The importance of distinguishing the nature of impeachment proceedings has its bearing on its legal implications. First, the interpretation of the Senate rules on impeachment proceedings should be made in a liberal manner and technicalities should be set aside because it is not purely a criminal proceeding. Second, the Constitutional rights of the accused in ordinary proceedings such as the right to due process and right against self-incrimination still apply. Third and most important, the nature of the impeachment proceedings will determine the required quantum of evidence required for convicting an impeached official.
II. Procedure in the Impeachment Trial
Sections 1-3, Article XI of the Constitution lay down the rules on impeachment proceedings. The Constitution further obliges Congress to promulgate its own rules to effectively carry out the process. Hence, the House of Representatives approved the Rules of Procedure in Impeachment Proceedings on 3 August 2010, while the Senate approved Resolution No. 39 (Resolution Adopting the Rules of Procedure on Impeachment Trials) on 23 March 2011. Since the Articles of Impeachment have already been transmitted to the Senate, there is no longer any need for discussing the House Rules and only the salient features of the Senate Rules will be discussed here.
What is the role and duty of the Senate upon receipt of Articles of Impeachment?
Section 3 (6), Article XI of the Constitution states that “The Senate has the sole power to try and decide all cases of impeachment.” Hence, all questions regarding the interpretation of the meaning of the grounds for impeachment and assessment of the evidence—which are unquestionably political in nature—are not subject to review by the courts except for non-compliance with the procedural requirements of the Constitution.
Once the Senate receives the Articles of Impeachment from the House of Representatives, the Senate President shall inform the House of Representatives that the Senate shall take proper order on the impeachment and ready to receive the prosecutors.
What are the powers of the Senate?
The Senate shall have the following powers:
a. Compel the attendance of witnesses;
b. Enforce obedience to its orders, mandates, writs and judgments;
c. Preserve order;
d. Summarily punish contempt of, and disobedience to its authority, orders, mandates, writs, or judgments; and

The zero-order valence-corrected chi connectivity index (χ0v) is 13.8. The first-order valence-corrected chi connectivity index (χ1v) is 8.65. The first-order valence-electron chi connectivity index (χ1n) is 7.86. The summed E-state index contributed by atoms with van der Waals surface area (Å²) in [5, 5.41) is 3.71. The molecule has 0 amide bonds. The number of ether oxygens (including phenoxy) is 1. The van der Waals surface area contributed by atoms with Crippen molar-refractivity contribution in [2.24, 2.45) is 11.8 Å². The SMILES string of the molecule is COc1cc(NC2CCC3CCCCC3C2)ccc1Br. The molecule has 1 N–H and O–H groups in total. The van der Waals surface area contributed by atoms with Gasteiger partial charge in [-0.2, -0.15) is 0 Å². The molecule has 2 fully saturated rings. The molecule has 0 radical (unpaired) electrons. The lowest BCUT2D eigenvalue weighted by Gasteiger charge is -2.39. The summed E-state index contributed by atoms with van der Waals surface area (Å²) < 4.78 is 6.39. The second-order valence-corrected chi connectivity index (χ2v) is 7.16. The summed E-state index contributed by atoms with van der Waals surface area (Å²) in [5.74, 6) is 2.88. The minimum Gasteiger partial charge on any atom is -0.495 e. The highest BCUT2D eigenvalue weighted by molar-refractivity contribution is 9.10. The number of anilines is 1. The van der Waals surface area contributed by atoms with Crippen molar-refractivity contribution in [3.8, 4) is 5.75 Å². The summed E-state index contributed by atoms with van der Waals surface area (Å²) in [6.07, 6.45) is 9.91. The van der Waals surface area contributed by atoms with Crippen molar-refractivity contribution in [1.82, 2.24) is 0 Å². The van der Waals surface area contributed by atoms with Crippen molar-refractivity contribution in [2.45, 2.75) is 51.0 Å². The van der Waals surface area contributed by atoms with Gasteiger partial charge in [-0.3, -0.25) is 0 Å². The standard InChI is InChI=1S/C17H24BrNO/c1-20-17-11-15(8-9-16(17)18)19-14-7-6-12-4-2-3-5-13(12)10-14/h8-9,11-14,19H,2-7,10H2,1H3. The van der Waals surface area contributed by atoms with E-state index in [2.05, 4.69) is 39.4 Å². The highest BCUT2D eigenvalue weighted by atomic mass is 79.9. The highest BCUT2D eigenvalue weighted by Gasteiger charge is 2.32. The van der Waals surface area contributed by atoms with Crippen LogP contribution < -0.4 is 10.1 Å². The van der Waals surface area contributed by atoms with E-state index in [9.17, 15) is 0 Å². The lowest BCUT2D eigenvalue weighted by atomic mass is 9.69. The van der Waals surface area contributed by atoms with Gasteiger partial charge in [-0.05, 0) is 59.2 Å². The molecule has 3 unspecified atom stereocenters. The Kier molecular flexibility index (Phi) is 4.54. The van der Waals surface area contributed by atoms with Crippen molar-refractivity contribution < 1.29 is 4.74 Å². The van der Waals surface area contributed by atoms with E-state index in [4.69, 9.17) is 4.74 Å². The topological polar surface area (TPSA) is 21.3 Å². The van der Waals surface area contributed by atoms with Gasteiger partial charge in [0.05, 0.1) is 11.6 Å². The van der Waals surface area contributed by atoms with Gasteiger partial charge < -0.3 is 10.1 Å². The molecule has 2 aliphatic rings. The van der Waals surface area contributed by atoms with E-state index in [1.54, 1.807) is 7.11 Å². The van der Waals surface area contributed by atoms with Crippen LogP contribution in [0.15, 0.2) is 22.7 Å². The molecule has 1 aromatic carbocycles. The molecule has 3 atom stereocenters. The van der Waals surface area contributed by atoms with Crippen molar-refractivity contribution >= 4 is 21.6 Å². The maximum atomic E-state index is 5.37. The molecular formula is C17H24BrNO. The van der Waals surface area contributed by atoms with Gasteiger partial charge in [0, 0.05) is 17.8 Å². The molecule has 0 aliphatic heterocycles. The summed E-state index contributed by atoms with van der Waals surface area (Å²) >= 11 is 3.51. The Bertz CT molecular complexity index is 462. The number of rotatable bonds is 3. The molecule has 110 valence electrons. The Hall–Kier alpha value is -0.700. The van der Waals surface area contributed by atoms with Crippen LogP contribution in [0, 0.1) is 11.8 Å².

e. Make all lawful orders, rules, and regulations which it may deem essential or conducive to the ends of justice;
Who shall preside in impeachment proceedings?
The Senate President shall be the Presiding Officer except when the President is on trial in which case the Chief Justice of the Supreme Court will preside. The Presiding Officer shall have the power to make and issue all orders, mandates, and writs, and to make and enforce such other regulations and orders in the premises.
Can the Presiding Officer rule on any questions on evidence?
Yes, the Senate President, as Presiding Officer, may rule on all questions on the materiality, relevancy, competency or admissibility of evidence and incidental questions. The ruling of the Senate President on these matters shall be considered as the ruling of the Senate as a body unless he shall submit any such question to a vote of the members of the Senate or any member of the Senate shall ask that a formal vote be taken. In this case, a vote shall be taken and a majority vote shall prevail. This was what happened during the impeachment case of former President Joseph Estrada where the senators voted on whether to open the second envelope which allegedly contained the evidence regarding the Velarde account. In the Estrada case, a majority of the senators decided not to open the second envelope which enraged the nation which eventually resulted in EDSA II.
How will the person impeached be notified of the Articles of Impeachment?
A Writ of Summons shall be issued to the person impeached notifying him/her of the Articles of Impeachment, the date and time of his/her appearance before the Senate, and ordering him/her to file his/her Answer within ten (10) days from receipt of the notice. The prosecutors may file a Reply within five (5) days from receipt of the Answer.